I have sent 2 e-mails to NVO asking about availability in the UK and not had a reply...........
How easy it would be possible to change the steerer to accept a "normal" stem I don't know.
Shame, because the bikes look nice, but if the stems' the wrong length I'm not sure I'd buy one.

posted by Forty45 [4 posts]
26th February 2012 - 18:07

1 Like

Quote:
How easy it would be possible to change the steerer to accept a "normal" stem I don't know.

just a case of swapping the stem and spacers, not hard at all

Dave Atkinson's picture

posted by Dave Atkinson [7502 posts]
26th February 2012 - 19:18

1 Like

I think the steerer may also need cutting then (which could be carbon fibre)as the stack height may be greater than the usual 30 mm.

posted by Forty45 [4 posts]
22nd March 2012 - 7:46

1 Like

@MattS - yes, i'd think you could squeeze a 28mm under a guard back there. i haven't tried but there's lots of room

@steff - i put the saddle down a couple of inches for the bike shots cause i normally get told off if it's where i normally have it ("what's the saddle doing up there in the clouds?"). so actually there's a decent drop when i'm riding the jamis: less than i'd normally have (my legs are long for my height) but similar to what a normal human would expect.

@Bez - the stem's not an oil painting, no Smile

Dave Atkinson's picture

posted by Dave Atkinson [7502 posts]
22nd March 2012 - 8:37

1 Like

Looking forward to your ride review Dave. I am also interested on your thoughts for fit size of this bike for 40 - 80 km road rides. I would usually be a 58cm fit but with the upright geometry and 57cm effective top tube I am concerned about 58 cm being too compact. I am 6' 1.5" tall and a bit long in the torso, approximate 33.5-34 inch inseam. My concern with going to the 61 cm bike is that the head tube increases 2 cm and may cause me to be too upright. No bikes here in town to try so I have to order.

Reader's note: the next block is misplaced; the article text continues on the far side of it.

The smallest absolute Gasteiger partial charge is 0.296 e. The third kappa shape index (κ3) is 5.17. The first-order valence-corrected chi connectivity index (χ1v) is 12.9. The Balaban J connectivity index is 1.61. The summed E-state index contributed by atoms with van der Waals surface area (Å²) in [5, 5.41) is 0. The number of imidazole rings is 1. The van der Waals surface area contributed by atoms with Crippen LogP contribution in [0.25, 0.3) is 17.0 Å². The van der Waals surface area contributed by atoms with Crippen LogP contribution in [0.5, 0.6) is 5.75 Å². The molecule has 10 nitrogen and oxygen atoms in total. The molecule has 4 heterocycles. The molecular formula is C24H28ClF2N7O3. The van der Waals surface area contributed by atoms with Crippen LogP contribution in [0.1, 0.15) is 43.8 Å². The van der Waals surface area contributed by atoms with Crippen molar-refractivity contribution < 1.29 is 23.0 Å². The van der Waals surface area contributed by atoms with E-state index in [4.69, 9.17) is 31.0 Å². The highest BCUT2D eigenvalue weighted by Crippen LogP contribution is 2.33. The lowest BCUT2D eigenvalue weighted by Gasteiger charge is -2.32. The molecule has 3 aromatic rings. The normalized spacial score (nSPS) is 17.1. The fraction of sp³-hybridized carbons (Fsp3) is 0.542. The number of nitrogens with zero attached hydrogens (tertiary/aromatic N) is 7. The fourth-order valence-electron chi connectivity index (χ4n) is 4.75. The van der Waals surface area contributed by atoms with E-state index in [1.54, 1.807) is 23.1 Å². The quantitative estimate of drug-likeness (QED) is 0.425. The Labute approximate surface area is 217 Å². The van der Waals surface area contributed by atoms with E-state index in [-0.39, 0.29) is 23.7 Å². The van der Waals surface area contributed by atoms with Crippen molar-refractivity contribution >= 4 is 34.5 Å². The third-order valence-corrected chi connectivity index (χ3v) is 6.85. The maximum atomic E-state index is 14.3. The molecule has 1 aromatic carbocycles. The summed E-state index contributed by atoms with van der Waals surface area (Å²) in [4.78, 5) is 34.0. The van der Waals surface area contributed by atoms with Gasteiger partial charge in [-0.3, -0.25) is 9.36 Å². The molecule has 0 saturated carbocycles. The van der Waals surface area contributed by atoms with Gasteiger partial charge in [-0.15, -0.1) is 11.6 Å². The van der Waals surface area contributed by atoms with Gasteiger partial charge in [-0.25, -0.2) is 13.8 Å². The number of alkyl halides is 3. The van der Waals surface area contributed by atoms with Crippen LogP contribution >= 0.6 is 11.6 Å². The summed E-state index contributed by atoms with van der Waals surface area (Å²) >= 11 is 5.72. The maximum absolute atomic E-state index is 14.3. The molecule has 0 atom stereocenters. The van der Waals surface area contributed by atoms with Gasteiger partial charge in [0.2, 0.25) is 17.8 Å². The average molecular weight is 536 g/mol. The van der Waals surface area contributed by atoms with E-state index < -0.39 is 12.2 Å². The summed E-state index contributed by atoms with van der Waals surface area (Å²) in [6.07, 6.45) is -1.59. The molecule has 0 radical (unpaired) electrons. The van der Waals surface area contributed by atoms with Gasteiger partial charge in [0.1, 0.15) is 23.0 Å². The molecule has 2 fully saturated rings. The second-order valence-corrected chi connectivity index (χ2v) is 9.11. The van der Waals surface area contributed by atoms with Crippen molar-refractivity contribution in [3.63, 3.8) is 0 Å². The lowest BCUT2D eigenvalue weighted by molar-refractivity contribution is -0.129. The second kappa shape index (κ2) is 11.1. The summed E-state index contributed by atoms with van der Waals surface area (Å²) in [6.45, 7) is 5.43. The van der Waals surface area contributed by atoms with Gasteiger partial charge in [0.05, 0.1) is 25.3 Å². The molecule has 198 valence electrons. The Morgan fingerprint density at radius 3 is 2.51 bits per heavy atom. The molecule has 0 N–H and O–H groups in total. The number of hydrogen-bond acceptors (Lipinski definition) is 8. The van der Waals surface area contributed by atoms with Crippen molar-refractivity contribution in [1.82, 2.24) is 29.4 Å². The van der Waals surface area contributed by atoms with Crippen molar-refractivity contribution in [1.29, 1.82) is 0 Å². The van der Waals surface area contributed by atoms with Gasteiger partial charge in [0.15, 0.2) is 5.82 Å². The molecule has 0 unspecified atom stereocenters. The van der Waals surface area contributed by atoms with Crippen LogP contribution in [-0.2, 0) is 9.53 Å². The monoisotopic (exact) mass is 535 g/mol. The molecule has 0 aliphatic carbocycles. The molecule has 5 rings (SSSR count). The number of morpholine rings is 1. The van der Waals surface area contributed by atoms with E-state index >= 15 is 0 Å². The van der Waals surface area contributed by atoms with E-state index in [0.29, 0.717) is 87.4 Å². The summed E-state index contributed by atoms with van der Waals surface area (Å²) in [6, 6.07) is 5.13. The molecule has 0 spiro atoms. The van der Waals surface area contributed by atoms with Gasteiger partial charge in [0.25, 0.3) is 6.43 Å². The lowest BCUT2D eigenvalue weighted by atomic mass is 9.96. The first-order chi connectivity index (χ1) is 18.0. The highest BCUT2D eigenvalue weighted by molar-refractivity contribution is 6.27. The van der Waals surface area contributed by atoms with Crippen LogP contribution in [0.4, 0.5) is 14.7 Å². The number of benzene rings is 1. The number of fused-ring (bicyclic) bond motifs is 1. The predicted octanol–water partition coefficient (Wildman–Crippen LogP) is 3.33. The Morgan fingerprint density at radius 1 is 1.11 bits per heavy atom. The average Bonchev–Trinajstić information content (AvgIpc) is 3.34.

posted by new roads [4 posts]
30th March 2012 - 20:57

1 Like

I'm 6'2" and the 61cm is a very good fit for me, to be honest it's more like a 59cm in terms of reach and the 58 more like a 57.

the 22cm head tube is tall but i've still got a decent drop to the bars, i'm a 34.5" inseam. You can always slam the stem right down. i haven't got it at its lowest and it's been very comfy on rides up to 200km

full ride review soon.

Dave Atkinson's picture

posted by Dave Atkinson [7502 posts]
30th March 2012 - 22:19

1 Like

Thanks for your speedy and thoughtful response Dave. Good to hear the top tube and drop on the 61 cm works well for you. I only like a drop of about 1" so even if I have to move the seat down 1 inch for my 33.5" inseam it sounds like the 61 cm Quest should work well for me. If I have to slide the stem down I can. It may not be pretty in the low position but I give Jamis credit here for being smart and giving riders the practical ease and flexibility of this adjustable stem.

Will wait patiently for your review.

posted by new roads [4 posts]
31st March 2012 - 0:24

1 Like